Having somebody in your corner wanted to be an advocate or support you in this process and I can’t strongly, you know, enough recommend having somebody like me and occupational therapists in your corner to provide that advice in the context of work.
And that’s your delegate to take up the baton to go. I want a work outcome where I get the opportunity to do meaningful things because work is such a powerful rehab tool for us. Such a rich tool that supports us physically, emotionally, cognitively, it stresses us a little bit, but also encourages bringing to change, adapt and grow.
And, not having that opportunity, I think is a huge risk factor for folk in getting back into life. So get somebody in your corner that can articulate can describe to your employer in a safe but meaningful way where you’re at and what are the structures or supports that need to be in place, either environmentally.
Chair heights need to be this, the monitors need to be this (inaudilbe) need to be managed this glasses need to be worn to help with double vision, fatigue management strategies that x, y and z that we put things in place that you’re not looking at a screen longer than, say 30 minutes.
That you’re standing up walking away. That when people are talking that the group meetings are that if there are more than one speaker, I don’t take it all on. I need written content, the follow up maybe a transcription of our meeting, different strategies that are going to help successful transition back to work.
But guess what, over time, people skills will adapt and change. So it’s coming. It’s basically looking at rehab at work. And then over a period of time it gets reviewed, changed and modified. NET would be the good All the hands on in your corner to help you work through that.
Yeah, that sounds excellent. That sounds like an excellent approach that therefore will make the employer feel okay about the process and what they’re discovering about the new employee or the new version of their employee.
Might stop them from getting frustrated with that person and saying, you know, why you’re doing the work that you’re supposed to be doing or why have you gone for a walk might give them the opportunity to clearly understand what is happening or to better understand.
And therefore that’ll make it better for the employee because they won’t have to feel so bad about taking a break more often, or stopping them more often or having a special monitor or a special chair, etc.
Now, there are many not for profits at their bill that can help folk get some resources together, to bring into the room to bring into the conversation. You know, they’re, you know, short, punchy descriptions on helping people with turned to work after stroke.
That many employers may not have access or have even just the concept or the managers just it’s not on their radar, So using some of these tools that are freely available to say, Hey, you know, these are some of the resources out there, I really would like you to have a look at this before we have a conversation about me, so that you kind of get a bit of a, this is the world.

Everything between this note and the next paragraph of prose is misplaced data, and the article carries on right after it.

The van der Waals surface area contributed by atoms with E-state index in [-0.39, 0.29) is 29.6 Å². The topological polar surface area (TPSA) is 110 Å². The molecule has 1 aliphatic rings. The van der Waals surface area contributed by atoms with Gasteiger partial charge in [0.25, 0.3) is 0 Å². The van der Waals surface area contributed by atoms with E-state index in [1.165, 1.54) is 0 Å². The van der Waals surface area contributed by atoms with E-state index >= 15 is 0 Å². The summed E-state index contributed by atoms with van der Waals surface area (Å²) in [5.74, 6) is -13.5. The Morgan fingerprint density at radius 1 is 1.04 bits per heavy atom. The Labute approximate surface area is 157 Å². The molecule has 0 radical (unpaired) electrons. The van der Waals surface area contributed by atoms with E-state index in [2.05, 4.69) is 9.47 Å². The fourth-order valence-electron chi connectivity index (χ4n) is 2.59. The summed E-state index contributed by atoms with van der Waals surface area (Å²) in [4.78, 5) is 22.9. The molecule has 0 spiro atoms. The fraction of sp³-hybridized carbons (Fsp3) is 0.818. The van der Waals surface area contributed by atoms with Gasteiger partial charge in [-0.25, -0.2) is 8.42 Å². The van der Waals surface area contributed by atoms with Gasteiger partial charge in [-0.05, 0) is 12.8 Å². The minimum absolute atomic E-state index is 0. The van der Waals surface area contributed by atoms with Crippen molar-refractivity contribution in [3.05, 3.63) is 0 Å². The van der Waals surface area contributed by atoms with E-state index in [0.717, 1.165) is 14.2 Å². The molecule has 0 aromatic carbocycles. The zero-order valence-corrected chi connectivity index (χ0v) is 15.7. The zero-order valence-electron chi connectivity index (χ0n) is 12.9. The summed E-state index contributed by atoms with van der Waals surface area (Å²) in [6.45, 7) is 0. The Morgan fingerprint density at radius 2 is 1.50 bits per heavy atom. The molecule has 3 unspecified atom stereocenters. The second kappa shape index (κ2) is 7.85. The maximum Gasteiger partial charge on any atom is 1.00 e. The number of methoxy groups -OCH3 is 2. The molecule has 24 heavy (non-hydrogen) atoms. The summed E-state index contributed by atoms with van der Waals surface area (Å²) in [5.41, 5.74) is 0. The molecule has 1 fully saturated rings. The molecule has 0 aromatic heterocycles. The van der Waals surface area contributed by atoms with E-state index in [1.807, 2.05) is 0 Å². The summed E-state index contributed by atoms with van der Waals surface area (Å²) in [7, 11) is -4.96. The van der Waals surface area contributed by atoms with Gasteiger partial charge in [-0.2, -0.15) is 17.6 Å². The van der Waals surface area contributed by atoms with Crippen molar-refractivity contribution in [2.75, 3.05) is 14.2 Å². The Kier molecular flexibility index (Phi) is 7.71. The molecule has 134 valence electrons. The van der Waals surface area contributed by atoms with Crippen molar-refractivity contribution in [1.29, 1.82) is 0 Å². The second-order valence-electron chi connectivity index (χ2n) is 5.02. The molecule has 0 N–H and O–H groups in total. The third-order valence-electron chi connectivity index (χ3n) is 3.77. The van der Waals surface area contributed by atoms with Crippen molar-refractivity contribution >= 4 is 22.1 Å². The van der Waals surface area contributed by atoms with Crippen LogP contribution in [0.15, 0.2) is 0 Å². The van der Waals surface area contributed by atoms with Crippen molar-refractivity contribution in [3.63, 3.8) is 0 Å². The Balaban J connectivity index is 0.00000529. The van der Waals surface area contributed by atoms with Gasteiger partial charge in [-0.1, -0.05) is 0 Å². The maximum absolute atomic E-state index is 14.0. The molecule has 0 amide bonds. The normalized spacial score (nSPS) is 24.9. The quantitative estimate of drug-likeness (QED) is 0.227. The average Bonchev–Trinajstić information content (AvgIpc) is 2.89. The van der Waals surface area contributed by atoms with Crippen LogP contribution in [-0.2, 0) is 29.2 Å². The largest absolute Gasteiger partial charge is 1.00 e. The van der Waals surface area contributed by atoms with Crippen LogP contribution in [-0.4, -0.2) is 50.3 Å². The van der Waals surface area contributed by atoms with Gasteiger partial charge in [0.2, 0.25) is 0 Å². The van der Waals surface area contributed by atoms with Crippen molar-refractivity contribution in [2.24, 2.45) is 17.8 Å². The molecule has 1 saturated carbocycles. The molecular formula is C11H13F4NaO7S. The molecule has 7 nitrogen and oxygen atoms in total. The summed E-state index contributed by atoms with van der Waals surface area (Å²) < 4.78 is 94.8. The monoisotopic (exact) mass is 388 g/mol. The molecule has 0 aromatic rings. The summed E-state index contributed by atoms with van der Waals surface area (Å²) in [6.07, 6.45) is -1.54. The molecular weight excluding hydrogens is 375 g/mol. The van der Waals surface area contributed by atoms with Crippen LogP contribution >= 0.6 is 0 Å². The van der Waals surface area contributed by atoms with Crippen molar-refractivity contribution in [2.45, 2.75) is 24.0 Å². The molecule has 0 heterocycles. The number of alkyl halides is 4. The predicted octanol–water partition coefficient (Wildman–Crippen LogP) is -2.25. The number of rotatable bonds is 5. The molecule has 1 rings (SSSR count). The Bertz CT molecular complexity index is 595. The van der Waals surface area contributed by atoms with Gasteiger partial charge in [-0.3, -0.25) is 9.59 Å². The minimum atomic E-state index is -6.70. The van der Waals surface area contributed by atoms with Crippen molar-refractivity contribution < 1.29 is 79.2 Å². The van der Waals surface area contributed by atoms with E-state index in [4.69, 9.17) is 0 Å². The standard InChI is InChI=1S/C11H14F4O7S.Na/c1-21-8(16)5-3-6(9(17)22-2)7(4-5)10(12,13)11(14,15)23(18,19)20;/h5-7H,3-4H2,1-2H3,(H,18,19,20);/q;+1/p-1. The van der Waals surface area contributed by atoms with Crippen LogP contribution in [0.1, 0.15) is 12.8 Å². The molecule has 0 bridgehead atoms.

This is the universe of recovering after stroke. And then let’s have a chat about my strategy. And I’m going to invite my team member, my therapist, my GP to provide some comment on what this could look like for me and just see how the workplace could be modified, adapted or changed to support me, and I’m hoping you’re up for that journey with me.
Yeah, that’s excellent. Man. I think that’s a really great way to end the podcast. Before we end we spoke about how sleep can support reducing the amount of fatigue so getting sleep right and getting that checked out and making sure you don’t have sleep apnea.
We talked about, let’s not just push through barriers like we used to before, let’s work out where our barrier is and stop that. So that we don’t draw down on energy reserves that we need to put into tasks that are waiting for us for the rest of the day or for the next day.
We spoke about how food can make a difference in how we can manage our fatigue. And then we talked about how we can talk to our employer about our limitations before we get back to work a good amount of time before we get back to work so that they can prepare for us as then so that then they understand what it is that we’re going through.
Bill I think you’ve captured the essence of our conversation and I will leave this with folk that what we track and measure we can change and post stroke, the experience of fatigue after stroke. If you could track and measure it, you know, get a handle on it, record it.
It’ll show you the change over time because more often than not, we feel that we’re just lost in the weeds. This symptom is still with me. But qualifying that and tracking that. Well, we can change and I hope today’s conversation has given people some line of sight on things that are within their control, that they can start to influence their experience of fatigue.
Excellent. No doubt that it will. I’m looking forward to releasing this and getting feedback from people that are listening about what they thought of the interview. And if you did like this interview, please do share it. And also give us a five star review on iTunes. It’ll make a massive difference. David, thanks so much for being on the podcast.
Thank you Bill.